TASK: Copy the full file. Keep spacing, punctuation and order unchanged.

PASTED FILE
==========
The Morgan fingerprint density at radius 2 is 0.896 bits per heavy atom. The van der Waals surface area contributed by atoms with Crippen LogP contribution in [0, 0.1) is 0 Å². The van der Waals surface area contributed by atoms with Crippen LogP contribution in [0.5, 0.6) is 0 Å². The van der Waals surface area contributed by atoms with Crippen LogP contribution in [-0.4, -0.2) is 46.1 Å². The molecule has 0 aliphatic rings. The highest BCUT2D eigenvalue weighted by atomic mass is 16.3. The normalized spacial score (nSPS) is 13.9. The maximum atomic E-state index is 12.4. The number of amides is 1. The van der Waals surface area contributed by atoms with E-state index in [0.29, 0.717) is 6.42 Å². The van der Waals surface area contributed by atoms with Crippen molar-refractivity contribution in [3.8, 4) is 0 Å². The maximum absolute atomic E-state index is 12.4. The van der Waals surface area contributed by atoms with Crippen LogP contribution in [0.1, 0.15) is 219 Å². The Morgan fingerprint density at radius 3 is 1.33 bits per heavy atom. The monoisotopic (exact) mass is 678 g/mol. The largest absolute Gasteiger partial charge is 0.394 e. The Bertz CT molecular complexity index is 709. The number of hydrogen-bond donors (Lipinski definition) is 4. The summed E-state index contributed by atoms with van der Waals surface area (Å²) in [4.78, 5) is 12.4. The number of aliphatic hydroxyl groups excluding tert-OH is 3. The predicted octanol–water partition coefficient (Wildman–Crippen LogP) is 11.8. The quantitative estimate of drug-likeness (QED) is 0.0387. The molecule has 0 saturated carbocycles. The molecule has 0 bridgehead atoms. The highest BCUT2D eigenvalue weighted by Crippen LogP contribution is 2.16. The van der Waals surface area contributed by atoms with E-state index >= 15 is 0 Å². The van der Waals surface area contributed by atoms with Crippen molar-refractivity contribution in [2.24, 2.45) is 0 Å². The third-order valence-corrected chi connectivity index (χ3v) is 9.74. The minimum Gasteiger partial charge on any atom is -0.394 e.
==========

The Morgan fingerprint density at radius 2 is 0.896 bits per heavy atom. The van der Waals surface area contributed by atoms with Crippen LogP contribution in [0, 0.1) is 0 Å². The van der Waals surface area contributed by atoms with Crippen LogP contribution in [0.5, 0.6) is 0 Å². The van der Waals surface area contributed by atoms with Crippen LogP contribution in [-0.4, -0.2) is 46.1 Å². The molecule has 0 aliphatic rings. The highest BCUT2D eigenvalue weighted by atomic mass is 16.3. The normalized spacial score (nSPS) is 13.9. The maximum atomic E-state index is 12.4. The number of amides is 1. The van der Waals surface area contributed by atoms with E-state index in [0.29, 0.717) is 6.42 Å². The van der Waals surface area contributed by atoms with Crippen molar-refractivity contribution in [3.8, 4) is 0 Å². The maximum absolute atomic E-state index is 12.4. The van der Waals surface area contributed by atoms with Crippen LogP contribution in [0.1, 0.15) is 219 Å². The Morgan fingerprint density at radius 3 is 1.33 bits per heavy atom. The monoisotopic (exact) mass is 678 g/mol. The largest absolute Gasteiger partial charge is 0.394 e. The Bertz CT molecular complexity index is 709. The number of hydrogen-bond donors (Lipinski definition) is 4. The summed E-state index contributed by atoms with van der Waals surface area (Å²) in [4.78, 5) is 12.4. The number of aliphatic hydroxyl groups excluding tert-OH is 3. The predicted octanol–water partition coefficient (Wildman–Crippen LogP) is 11.8. The quantitative estimate of drug-likeness (QED) is 0.0387. The molecule has 0 saturated carbocycles. The molecule has 0 bridgehead atoms. The highest BCUT2D eigenvalue weighted by Crippen LogP contribution is 2.16. The van der Waals surface area contributed by atoms with E-state index >= 15 is 0 Å². The van der Waals surface area contributed by atoms with Crippen molar-refractivity contribution in [2.24, 2.45) is 0 Å². The third-order valence-corrected chi connectivity index (χ3v) is 9.74. The minimum Gasteiger partial charge on any atom is -0.394 e.